One morning last winter our dog didn’t make it outside when he needed to “do his business.” Instead, he relieved himself on our living room carpet.
This was the cleanest room in the house. It gets relatively little traffic, so the rug looks almost new.
Our dog had been under the weather. It was also cold outside, and he knew it. So he had one of his rare “accidents” on the rug.
DIY Non Toxic Carpet Cleaner
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Years ago, we used to use a chemical cleaner whenever we spilled something on the carpet. Nowadays, we prefer a more natural approach. I was able to remove the stains easily, with vinegar, baking soda and orange essential oil.
I will admit that I had a little leftover commercial rug cleaner on hand. I did spray some on the largest stain. Then, I was sorry I did. Anyway, there was only a tiny bit left in the bottle. After a few sprays, it ran out, and I decided not to buy more.
But I still had a big mess on my hands. Our dog relieved himself in several spots.
Homemade Non Toxic Carpet Cleaner
Luckily, just three natural ingredients can tackle just about any household cleaning job. I already had them on hand, so it was easy to make my own homemade carpet cleaner. These ingredients are vinegar, baking soda and essential oils.
There are some natural pet carpet cleaners on the market. But they don’t divulge their ingredients. I figure that’s because they’re made from very simple things many of us already own. One brand contains natural enzymes, which break down the stain. I had a hunch it was powered by essential oils.
I did some research and found a recipe that was said to work well. But I had to adapt it, since it involved steeping orange peels in vinegar for a couple of weeks. (No way were we going to live with those stains for that long.) Plus, I already had some orange essential oil in the house, so I knew I didn’t have to do this.
How to Make Non Toxic Carpet Cleaner
Here is the recipe I used to deep clean our carpet. It seemed to work, as you can see from the before and after pictures below. Nearly everyone has vinegar and baking soda on hand. I had the third ingredient – orange essential oil – because I already own a collection of essential oils. (Actually, right now, I don’t know what I’d do without them.)
I took 1 cup of white vinegar and added four drops of orange essential oil. I think this was a necessary ingredient, which probably helped break down the stain. Essential oils contain natural antibacterial compounds.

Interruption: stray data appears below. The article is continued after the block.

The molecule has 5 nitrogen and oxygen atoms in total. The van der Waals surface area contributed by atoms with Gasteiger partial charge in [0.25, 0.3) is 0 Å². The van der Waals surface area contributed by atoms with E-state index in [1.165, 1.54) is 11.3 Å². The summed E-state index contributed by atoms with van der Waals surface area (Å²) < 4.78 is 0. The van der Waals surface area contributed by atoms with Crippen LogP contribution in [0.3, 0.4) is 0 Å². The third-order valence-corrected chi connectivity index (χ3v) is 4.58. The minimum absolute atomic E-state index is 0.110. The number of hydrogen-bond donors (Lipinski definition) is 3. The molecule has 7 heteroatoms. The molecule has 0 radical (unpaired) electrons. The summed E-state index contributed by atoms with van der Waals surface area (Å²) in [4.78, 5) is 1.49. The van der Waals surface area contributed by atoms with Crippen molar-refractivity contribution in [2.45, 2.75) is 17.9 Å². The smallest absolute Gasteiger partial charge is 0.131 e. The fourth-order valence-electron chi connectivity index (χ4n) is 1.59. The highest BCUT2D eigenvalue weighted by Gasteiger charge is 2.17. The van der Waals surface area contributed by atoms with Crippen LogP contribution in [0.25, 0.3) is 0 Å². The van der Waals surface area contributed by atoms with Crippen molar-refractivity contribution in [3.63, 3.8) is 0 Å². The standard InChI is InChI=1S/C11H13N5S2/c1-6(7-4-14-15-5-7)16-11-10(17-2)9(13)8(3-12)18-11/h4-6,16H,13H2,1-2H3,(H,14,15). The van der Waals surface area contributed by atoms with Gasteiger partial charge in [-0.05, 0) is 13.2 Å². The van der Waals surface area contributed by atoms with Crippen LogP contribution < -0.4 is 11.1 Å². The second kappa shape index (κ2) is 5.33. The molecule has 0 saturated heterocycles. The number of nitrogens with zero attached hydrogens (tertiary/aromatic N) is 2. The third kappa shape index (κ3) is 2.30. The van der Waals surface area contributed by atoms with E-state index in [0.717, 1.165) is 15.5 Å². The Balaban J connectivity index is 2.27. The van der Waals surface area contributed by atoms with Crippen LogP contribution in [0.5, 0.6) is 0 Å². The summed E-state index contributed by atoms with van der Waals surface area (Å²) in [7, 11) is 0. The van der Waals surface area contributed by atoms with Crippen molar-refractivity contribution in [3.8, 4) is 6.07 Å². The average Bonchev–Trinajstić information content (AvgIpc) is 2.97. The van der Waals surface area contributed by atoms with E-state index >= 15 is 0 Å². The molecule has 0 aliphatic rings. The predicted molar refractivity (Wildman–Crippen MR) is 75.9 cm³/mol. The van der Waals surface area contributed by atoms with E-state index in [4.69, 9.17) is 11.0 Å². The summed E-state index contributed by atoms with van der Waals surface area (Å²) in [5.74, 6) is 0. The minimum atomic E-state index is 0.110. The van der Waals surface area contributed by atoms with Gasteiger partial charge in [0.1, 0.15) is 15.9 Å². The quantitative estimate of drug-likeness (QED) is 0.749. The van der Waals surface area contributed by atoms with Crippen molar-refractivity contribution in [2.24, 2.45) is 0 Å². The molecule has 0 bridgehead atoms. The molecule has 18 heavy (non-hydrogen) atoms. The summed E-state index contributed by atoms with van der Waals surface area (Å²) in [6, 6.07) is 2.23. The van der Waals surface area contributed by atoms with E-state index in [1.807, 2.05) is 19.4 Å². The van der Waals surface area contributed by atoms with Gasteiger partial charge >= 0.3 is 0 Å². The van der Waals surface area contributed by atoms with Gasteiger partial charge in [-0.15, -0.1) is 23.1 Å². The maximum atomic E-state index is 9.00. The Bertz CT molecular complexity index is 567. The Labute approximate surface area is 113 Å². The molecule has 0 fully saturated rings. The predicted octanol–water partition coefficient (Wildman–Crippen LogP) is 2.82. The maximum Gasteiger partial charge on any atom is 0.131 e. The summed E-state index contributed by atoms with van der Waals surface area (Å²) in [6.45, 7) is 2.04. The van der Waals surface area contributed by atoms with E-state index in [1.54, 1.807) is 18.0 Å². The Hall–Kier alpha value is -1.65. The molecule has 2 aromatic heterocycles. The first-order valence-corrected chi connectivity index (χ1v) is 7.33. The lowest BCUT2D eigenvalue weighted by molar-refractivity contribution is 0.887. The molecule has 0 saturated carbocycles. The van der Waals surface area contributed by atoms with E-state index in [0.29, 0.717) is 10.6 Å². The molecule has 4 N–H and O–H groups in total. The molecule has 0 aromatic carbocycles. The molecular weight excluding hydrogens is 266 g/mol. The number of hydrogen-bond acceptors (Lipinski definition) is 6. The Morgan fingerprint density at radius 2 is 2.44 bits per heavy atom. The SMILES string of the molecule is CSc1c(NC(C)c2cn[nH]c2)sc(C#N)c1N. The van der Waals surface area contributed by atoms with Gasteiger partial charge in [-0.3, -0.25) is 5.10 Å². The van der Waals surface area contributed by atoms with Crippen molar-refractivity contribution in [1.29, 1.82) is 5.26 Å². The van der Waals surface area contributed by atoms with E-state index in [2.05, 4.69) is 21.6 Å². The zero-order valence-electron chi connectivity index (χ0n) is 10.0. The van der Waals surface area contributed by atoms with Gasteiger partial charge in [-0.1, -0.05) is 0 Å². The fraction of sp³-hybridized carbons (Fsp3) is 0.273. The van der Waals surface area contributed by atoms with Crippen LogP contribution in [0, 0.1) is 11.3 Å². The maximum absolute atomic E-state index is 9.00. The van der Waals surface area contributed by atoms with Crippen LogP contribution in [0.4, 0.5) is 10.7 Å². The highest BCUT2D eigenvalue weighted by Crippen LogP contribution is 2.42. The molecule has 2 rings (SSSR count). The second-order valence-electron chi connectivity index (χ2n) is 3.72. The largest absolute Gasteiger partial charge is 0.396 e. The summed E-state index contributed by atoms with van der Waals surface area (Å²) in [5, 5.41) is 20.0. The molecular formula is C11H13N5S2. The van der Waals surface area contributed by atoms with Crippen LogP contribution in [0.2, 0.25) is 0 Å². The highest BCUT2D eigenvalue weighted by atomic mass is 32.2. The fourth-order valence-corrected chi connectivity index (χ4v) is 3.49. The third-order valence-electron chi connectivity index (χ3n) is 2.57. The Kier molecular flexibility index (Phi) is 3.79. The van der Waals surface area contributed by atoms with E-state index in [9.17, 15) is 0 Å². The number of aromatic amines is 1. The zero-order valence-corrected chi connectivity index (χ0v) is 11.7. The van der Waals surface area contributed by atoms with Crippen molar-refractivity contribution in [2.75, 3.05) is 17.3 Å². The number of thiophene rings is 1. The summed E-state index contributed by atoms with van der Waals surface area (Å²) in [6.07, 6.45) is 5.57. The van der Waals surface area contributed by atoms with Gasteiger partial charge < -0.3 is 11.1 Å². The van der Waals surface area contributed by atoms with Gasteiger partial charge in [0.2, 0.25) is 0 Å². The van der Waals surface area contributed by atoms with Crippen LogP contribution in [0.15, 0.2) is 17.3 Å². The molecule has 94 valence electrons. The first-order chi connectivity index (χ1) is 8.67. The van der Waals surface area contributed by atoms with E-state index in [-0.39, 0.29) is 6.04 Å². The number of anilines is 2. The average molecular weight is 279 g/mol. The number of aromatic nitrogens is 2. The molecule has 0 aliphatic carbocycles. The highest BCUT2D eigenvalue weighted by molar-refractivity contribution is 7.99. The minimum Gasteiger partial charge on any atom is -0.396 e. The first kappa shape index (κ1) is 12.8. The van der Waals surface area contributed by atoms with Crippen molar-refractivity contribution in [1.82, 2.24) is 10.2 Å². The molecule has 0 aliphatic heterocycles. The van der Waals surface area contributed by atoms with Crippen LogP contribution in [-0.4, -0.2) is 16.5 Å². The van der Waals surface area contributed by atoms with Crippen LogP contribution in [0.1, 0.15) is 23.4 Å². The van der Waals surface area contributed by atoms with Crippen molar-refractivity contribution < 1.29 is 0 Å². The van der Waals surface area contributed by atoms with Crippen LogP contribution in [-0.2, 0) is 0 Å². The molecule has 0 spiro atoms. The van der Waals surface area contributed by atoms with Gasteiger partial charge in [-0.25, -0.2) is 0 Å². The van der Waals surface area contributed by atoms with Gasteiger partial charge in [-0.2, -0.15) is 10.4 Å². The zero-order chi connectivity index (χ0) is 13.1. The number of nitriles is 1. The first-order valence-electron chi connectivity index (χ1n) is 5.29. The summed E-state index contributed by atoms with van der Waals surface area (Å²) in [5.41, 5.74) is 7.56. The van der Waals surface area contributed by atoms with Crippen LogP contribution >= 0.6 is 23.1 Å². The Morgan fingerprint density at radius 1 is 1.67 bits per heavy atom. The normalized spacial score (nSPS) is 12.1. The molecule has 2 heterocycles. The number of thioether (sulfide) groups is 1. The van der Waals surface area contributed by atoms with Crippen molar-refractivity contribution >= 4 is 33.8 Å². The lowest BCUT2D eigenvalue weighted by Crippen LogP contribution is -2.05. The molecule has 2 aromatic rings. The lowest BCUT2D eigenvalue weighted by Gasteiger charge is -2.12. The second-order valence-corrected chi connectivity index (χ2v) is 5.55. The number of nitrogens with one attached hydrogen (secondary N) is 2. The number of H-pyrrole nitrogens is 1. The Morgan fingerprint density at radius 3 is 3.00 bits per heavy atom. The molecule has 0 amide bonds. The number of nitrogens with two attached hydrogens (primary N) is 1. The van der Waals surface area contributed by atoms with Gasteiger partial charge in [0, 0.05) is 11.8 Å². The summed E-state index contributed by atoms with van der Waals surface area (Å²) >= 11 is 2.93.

Next, I soaked the stains with this mixture.
Then I covered the wet spots with baking soda.
This mixture stayed in place for several days, until it was dry.
If you’ve never used this mixture on your carpet, it’s a good idea to do a 24-hour test patch. This would mean applying a little bit in an inconspicuous spot. If it doesn’t hurt the color, then it’s likely safe to use. I didn’t do this. But you may want to.
Non Toxic Carpet Cleaner DIY
Using a homemade non-toxic carpet cleaner meant giving up some convenience. This meant waiting several days until the stain dried, until I could remove most of it with disposable plastic bags. Then I vacuumed the area. However, some dried baking soda mixture remained. So I had to dissolve it with a fresh application of vinegar.
Cleaning the rug naturally does take more effort, compared to spraying it with chemicals. But it did work. The big advantage was being able to avoid potentially toxic chemicals. If you don’t own sweet orange oil, Plant Therapy is one of the brands I recommend on this site, because its oils are tested twice for purity and potency. Orange oil is extremely versatile, and can be used for mood-elevating massage as well as for household projects.
Carpet Cleaner Health Hazards
The commercial rug cleaner we had in our house was potentially dangerous, according to the Environmental Working Group. It scored a “D” instead of an “A” because of several ingredients. These included fragrance, which could be linked to allergies and nervous system problems, noted the EWG. Also, the chemical concoction I used had a chemical called diethylene glycol propyl ether. The EWG site stated there was “Some Concern” this is carcinogenic, as well as possibly causing endocrine problems and “nervous system effects.”
This product was also made with methylchloroisothiaziolinone, which, according to the EWG, could potentially cause DNA damage.
These statements have not been approved by the FDA. These products are not intended to diagnose, treat, cure or prevent any disease. Women who are pregnant or nursing should not use essential oils unless directed to do so by a healthcare professional.